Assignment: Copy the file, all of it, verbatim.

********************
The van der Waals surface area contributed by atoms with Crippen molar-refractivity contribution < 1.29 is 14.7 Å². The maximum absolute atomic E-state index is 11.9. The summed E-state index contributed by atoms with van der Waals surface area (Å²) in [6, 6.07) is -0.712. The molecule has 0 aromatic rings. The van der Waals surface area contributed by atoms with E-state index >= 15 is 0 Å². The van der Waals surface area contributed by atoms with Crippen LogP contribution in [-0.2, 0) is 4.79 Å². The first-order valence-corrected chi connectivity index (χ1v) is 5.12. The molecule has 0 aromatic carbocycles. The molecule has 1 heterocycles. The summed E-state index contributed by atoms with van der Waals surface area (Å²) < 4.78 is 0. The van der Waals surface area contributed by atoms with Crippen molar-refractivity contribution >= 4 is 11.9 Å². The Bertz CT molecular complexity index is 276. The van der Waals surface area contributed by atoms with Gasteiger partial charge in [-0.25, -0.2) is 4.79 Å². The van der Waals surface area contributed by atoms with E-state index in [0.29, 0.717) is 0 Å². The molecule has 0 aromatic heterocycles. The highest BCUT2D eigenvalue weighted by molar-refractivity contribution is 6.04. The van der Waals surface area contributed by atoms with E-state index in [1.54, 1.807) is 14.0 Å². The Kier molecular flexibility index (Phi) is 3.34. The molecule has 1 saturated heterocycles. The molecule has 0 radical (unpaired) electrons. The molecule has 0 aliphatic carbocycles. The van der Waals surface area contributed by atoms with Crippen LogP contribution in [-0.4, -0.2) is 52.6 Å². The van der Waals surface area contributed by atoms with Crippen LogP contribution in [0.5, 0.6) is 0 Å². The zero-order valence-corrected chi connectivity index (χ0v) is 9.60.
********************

The van der Waals surface area contributed by atoms with Crippen molar-refractivity contribution < 1.29 is 14.7 Å². The maximum absolute atomic E-state index is 11.9. The summed E-state index contributed by atoms with van der Waals surface area (Å²) in [6, 6.07) is -0.712. The molecule has 0 aromatic rings. The van der Waals surface area contributed by atoms with E-state index >= 15 is 0 Å². The van der Waals surface area contributed by atoms with Crippen LogP contribution in [-0.2, 0) is 4.79 Å². The first-order valence-corrected chi connectivity index (χ1v) is 5.12. The molecule has 0 aromatic carbocycles. The molecule has 1 heterocycles. The summed E-state index contributed by atoms with van der Waals surface area (Å²) < 4.78 is 0. The van der Waals surface area contributed by atoms with Crippen molar-refractivity contribution >= 4 is 11.9 Å². The Bertz CT molecular complexity index is 276. The van der Waals surface area contributed by atoms with Gasteiger partial charge in [-0.25, -0.2) is 4.79 Å². The van der Waals surface area contributed by atoms with E-state index in [0.29, 0.717) is 0 Å². The molecule has 0 aromatic heterocycles. The highest BCUT2D eigenvalue weighted by molar-refractivity contribution is 6.04. The van der Waals surface area contributed by atoms with E-state index in [1.54, 1.807) is 14.0 Å². The Kier molecular flexibility index (Phi) is 3.34. The molecule has 1 saturated heterocycles. The molecule has 0 radical (unpaired) electrons. The molecule has 0 aliphatic carbocycles. The van der Waals surface area contributed by atoms with Crippen LogP contribution in [-0.4, -0.2) is 52.6 Å². The van der Waals surface area contributed by atoms with Crippen LogP contribution in [0.5, 0.6) is 0 Å². The zero-order valence-corrected chi connectivity index (χ0v) is 9.60.